- Page 1Motorola Xoom 2
- Page 2 More Design, Connectivity and Storage
- Page 3 Android 3.2 Honeycomb and Incoming Ice Cream Sandwich
- Page 4 Touchscreen, Display and Browsing
- Page 5 Performance, Apps and Video Playback
- Page 6 Camera, Value and Verdict
Like every Android Honeycomb tablet, the Motorola Xoom 2 uses a capacitive touchscreen. And like almost every one of these touchscreens, it’s responsive and a pleasure to use. It can sense up to 10 different points of contact at once, making it among the top capacitive touchscreens around. And it would take quite an imagination to come up with a reason to need more than 10.
The screen is topped with Gorilla Glass. This is also a common feature in Honeycomb tablets, but remains worth noting. It’s highly scratch-resistant and feels great under your finger. Hard plastic alternatives just can’t match a good glass surface.
Sharp, but you can see the pixels if you try hard enough
This surface is highly reflective, though, making reflections problematic as soon as you step outside with the device, though this is of course a problem with all glass fronted tablets. More of an issue is it also seems to be much less oleophobic than the iPad 2’s screen – as in it picks up greasy finger smudges very easily, and is less keen to let them wipe away. Within a couple of minutes of use, it was a bonafide smudgefest.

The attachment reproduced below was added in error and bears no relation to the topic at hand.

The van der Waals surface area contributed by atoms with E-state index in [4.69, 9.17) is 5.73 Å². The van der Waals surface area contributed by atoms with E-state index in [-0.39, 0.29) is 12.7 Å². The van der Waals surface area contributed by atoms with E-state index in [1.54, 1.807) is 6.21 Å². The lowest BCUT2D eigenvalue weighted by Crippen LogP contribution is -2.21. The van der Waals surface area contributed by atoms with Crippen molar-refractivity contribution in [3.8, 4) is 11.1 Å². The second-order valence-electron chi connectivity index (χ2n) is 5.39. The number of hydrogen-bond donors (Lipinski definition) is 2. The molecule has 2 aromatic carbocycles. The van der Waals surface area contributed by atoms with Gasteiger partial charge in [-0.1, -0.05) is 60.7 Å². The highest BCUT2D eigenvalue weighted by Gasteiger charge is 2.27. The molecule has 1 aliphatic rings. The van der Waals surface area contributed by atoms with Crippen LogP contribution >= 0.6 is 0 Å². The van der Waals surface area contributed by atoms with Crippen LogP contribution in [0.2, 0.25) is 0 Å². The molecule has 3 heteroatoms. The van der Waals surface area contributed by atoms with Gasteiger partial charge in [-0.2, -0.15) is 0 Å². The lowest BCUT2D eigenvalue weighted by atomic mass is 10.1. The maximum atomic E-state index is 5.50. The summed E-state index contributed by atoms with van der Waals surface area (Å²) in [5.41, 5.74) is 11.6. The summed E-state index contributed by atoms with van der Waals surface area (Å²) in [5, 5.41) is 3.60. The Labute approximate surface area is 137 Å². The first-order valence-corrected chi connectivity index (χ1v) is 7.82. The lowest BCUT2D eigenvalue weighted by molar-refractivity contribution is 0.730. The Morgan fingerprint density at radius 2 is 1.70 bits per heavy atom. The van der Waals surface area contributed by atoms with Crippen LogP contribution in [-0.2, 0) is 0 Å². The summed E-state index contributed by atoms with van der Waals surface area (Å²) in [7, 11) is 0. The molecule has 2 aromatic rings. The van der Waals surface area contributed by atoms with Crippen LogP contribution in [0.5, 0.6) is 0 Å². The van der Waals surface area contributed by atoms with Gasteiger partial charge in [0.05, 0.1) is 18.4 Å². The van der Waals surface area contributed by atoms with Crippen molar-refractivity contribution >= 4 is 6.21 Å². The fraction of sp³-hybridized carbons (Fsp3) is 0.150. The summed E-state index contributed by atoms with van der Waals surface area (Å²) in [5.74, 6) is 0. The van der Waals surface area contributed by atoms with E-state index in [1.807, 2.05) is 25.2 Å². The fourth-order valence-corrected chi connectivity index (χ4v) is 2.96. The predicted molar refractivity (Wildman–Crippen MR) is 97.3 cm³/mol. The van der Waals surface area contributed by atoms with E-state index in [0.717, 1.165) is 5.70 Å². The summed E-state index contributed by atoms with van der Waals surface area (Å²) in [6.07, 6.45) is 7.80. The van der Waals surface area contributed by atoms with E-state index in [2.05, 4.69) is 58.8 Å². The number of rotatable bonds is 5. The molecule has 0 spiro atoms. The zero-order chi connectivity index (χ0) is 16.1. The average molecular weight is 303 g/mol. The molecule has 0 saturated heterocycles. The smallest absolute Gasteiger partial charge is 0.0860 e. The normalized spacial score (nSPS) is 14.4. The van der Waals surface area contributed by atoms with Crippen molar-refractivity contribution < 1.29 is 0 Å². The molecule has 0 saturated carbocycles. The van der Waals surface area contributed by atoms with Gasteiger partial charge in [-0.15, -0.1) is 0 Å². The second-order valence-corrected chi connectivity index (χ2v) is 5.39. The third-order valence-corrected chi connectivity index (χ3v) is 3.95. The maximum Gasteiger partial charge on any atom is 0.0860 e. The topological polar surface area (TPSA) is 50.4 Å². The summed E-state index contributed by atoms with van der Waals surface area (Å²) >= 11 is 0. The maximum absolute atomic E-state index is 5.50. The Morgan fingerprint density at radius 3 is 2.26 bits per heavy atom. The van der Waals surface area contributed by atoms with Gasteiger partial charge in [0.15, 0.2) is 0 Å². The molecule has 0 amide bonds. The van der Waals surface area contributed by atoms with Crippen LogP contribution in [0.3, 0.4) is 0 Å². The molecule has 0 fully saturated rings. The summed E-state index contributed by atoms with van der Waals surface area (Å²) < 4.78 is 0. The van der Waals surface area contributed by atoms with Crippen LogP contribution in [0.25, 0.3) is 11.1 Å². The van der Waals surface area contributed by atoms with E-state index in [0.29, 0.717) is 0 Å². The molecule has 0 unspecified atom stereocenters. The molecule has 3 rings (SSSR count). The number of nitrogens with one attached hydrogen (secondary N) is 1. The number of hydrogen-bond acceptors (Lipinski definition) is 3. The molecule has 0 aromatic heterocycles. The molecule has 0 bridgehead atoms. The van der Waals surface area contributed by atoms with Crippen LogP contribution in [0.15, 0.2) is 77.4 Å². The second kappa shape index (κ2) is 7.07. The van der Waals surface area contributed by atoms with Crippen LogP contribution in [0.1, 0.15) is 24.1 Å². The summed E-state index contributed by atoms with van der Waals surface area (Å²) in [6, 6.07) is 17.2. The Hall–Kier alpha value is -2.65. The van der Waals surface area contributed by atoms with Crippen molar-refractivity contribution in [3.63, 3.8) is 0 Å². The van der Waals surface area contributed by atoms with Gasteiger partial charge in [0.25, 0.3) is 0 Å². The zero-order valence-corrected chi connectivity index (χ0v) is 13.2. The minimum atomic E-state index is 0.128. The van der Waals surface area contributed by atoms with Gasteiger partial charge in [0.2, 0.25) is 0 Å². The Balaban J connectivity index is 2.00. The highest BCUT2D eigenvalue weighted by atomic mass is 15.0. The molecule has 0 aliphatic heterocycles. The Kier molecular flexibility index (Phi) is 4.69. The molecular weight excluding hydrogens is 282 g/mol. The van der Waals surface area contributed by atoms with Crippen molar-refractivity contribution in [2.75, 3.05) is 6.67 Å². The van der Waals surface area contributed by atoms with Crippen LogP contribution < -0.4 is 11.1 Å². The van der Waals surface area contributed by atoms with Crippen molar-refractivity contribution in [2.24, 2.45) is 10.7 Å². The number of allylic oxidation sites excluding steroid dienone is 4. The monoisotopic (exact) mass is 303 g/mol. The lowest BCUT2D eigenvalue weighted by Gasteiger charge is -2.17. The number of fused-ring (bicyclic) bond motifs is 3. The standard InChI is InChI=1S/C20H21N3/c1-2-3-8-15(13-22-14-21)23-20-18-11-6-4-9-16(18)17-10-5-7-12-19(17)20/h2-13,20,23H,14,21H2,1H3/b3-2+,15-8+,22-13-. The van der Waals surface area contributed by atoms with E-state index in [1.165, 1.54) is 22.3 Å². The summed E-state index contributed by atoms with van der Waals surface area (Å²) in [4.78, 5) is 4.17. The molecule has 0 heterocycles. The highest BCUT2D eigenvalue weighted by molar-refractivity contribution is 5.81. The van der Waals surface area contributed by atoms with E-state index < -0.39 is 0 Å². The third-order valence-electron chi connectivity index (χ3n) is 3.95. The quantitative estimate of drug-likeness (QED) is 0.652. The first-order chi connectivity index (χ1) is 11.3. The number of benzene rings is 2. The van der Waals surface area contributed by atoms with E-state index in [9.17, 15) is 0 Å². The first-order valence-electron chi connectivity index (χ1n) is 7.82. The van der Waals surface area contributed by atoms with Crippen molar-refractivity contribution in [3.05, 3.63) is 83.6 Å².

Under all the greasy smudges and high-quality glass is a 1,280×800 pixel 10.1in IPS panel. This supplies superb viewing angles, good contrast and fairly vivid colour. Its maximum brightness isn’t a patch on the IPS screen of the Asus Eee Pad Transformer Prime – although it is on a similar level of performance as the original Asus Eee Pad Transformer and other IPS-equipped tablets.
No greasy crisps were consumed to produce this image
The screen represents a significant upgrade over that of the first Xoom. It didn’t use an IPS panel, and viewing angles suffered accordingly. However, within the next 12 months we’re likely to see tablet screens take a big leap forward, with much higher pixel density top of the wish list. While the 149dpi of the Xoom 2 seems plenty sharp enough for now, and is noticeably sharper than the 1,024×768 screen of the iPad 2, you can bet we’ll look down upon it as antiquated by this time next year. Then again, the same could be said of all the current crop of tablets.
One area where the limitations of a 149dpi display become apparent is browsing. Zoom out and you’ll see that tiddly text isn’t all that smooth – although less so than on an iPad 2. Nevertheless, the Xoom 2 excels in this web-connected area. The built-in browser is quick, supports Flash 11 following a quick trip to the Android Market app store, and text rescaling is super-fast. Adobe has announced that it plans to stop development of Flash for Android, though, so this notable advantage will wither and fade over the next year.